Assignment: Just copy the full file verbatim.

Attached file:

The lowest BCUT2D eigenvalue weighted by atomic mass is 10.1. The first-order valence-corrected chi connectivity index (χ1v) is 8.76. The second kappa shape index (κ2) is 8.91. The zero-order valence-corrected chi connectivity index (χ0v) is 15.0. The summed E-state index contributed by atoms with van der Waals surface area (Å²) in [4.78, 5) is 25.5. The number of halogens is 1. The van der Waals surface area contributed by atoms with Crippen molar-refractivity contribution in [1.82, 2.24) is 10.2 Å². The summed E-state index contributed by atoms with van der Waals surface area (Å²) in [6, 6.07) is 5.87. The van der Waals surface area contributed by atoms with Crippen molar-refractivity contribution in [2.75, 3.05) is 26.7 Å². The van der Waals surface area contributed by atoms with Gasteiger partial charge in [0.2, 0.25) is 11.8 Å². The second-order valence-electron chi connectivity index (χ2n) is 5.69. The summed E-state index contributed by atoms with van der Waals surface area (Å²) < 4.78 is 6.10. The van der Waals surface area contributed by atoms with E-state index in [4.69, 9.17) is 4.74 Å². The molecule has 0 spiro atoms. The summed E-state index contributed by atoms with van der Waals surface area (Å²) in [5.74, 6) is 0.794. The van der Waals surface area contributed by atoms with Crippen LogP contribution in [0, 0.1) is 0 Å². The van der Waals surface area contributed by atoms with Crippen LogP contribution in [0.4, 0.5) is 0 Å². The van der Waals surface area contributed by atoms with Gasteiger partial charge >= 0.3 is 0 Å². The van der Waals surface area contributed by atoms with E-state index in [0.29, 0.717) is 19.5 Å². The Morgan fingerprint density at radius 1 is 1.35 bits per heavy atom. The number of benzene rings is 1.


The lowest BCUT2D eigenvalue weighted by atomic mass is 10.1. The first-order valence-corrected chi connectivity index (χ1v) is 8.76. The second kappa shape index (κ2) is 8.91. The zero-order valence-corrected chi connectivity index (χ0v) is 15.0. The summed E-state index contributed by atoms with van der Waals surface area (Å²) in [4.78, 5) is 25.5. The number of halogens is 1. The van der Waals surface area contributed by atoms with Crippen molar-refractivity contribution in [1.82, 2.24) is 10.2 Å². The summed E-state index contributed by atoms with van der Waals surface area (Å²) in [6, 6.07) is 5.87. The van der Waals surface area contributed by atoms with Crippen molar-refractivity contribution in [2.75, 3.05) is 26.7 Å². The van der Waals surface area contributed by atoms with Gasteiger partial charge in [0.2, 0.25) is 11.8 Å². The second-order valence-electron chi connectivity index (χ2n) is 5.69. The summed E-state index contributed by atoms with van der Waals surface area (Å²) < 4.78 is 6.10. The van der Waals surface area contributed by atoms with E-state index in [4.69, 9.17) is 4.74 Å². The molecule has 0 spiro atoms. The summed E-state index contributed by atoms with van der Waals surface area (Å²) in [5.74, 6) is 0.794. The van der Waals surface area contributed by atoms with Crippen LogP contribution in [0, 0.1) is 0 Å². The van der Waals surface area contributed by atoms with Crippen LogP contribution in [0.4, 0.5) is 0 Å². The van der Waals surface area contributed by atoms with Gasteiger partial charge >= 0.3 is 0 Å². The van der Waals surface area contributed by atoms with E-state index in [0.29, 0.717) is 19.5 Å². The Morgan fingerprint density at radius 1 is 1.35 bits per heavy atom. The number of benzene rings is 1.